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Aug 11

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Lessons from Mat Honan’s ‘Epic Hacking’

In Wired magazine, technology reporter Mat Honan has given a heart-wrenching blow-by-blow of how his life was ruined in a matter of minutes by a hacker.  Frankly from the degree of exposure the hackers had obtained from him, the level of damage was far less than it might have been if the hackers were truly malicious toward him.  One hacker, who later identified himself to Mat Honan as ‘Phobia,’ apparently was only interested in obtaining his twitter handle in order to post a bunch of shocking messages and watch the resulting chaos.  Most of the damage was done to make it harder for Mat Honan to follow and stop him.  But in the process ‘Phobia’ also got complete access to his Amazon, Apple, and Gmail accounts and most likely could have used them to get access to electronic banking, brokerage, and e-commerce, destroying not just his digital life but also his financial life as well.

Out of humility, Mat tries to take some of the blame himself. First for not using Google’s double authintication method, but also for tying too many accounts together with a common login and password.  But that is exactly what Apple, Amazon, and others try as hard as possible to make you do.  The problem started with Google showing too much information without any authentication at all.  Google showed the alternate e-mail to the Gmail account, which revealed the existence of an AppleID account.  Why show that alternate e-mail to unverified persons at all?

It is significant that the hack never involved correctly providing a password or correctly answering a security question.  Everything security experts say about creating difficult to crack passwords, while still valid, was completely irrelevent.  The big flaw wasn’t with the data processing at all, but with the companies’ call center customer service policies.

Google’s account reset page, even before doing any validation, gave a good clue to the alternate e-mail address being with Apple.  Apple customer service would allow people who phoned in and provided their Apple e-mail account, their billing address and last four digits of their credit card to gain access (this has been changed after the story went public).  Access to Apple complete.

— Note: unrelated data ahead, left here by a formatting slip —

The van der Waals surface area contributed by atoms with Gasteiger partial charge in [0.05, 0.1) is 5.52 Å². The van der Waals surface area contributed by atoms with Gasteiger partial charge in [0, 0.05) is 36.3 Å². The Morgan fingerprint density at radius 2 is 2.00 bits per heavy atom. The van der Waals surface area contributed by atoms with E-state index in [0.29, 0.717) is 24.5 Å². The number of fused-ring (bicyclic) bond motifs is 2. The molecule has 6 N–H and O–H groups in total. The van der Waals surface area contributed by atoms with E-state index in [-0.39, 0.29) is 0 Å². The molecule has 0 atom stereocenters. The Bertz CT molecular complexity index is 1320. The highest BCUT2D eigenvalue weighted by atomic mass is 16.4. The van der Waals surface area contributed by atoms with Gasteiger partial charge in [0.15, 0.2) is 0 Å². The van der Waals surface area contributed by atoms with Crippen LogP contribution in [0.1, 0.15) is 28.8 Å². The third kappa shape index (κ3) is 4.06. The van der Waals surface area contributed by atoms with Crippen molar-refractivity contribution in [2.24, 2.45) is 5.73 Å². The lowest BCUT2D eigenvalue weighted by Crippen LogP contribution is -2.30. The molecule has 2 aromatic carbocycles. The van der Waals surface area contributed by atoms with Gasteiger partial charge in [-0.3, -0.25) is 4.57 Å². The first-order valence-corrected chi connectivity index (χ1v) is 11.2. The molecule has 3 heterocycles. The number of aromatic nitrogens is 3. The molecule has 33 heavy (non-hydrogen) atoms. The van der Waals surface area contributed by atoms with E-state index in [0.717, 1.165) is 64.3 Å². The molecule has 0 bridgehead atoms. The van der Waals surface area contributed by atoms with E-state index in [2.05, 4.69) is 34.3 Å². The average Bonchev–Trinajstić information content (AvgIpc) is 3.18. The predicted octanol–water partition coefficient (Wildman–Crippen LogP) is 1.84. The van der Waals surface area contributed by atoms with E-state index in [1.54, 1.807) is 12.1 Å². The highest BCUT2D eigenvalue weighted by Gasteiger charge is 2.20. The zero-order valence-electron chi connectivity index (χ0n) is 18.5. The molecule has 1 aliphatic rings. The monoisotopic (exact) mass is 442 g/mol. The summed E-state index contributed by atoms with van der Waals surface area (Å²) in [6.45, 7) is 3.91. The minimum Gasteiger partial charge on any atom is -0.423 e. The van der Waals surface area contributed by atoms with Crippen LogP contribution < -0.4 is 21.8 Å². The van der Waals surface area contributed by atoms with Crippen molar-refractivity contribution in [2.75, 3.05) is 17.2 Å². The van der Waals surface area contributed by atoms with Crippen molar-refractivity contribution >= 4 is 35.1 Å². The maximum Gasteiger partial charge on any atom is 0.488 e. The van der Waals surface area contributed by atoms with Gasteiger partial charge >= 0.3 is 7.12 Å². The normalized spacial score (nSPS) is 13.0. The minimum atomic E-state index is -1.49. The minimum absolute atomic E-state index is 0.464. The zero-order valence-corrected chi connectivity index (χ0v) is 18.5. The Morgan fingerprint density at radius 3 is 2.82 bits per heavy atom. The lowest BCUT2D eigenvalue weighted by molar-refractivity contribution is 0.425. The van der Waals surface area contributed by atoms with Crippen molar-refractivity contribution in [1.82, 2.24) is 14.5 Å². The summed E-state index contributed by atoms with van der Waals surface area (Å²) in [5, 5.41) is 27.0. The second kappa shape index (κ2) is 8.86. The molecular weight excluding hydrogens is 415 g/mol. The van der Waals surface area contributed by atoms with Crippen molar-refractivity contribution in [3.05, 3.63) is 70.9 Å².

Although any pizza delivery guy will know your home address and last four digits of your credit card, the hacker in this case made two calls to the customer service department of another big name in computing: Amazon.  In the first call they provided the name on the account and billing address and were allowed to add an additional credit card number to the account.  The card number only has to be numerically valid. It is not checked to be a real account anywhere.  In the second call, providing the name, address, and credit card number added in the prior call allowed them access to add a new e-mail address to the account.  Then the Amazon website allowed the hacker to send a password reset message to the e-mail address they just added (Since the story broke Amazon has also changed their policies).

Logging into Amazon confirmed the mailing address and gave the last four digits of all the real credit cards associated with the account.  As said earlier, Apple Care at the time required only the billing address and last four digits of the credit card to open the account to the hacker.  Now access to both Amazon and Apple were complete.

Then the hacker returned to Google and requested the account reset information on the Gmail account sent to the alternate Apple account listed on the reset page.  Trifecta: Google, Amazon, and Apple complete. And since the Twitter account (and who knows how many others) were linked to the Google login, the hacker’s initial goal, having a ‘cool’ twitter handle for placing a bunch of mischievous tweets, was complete.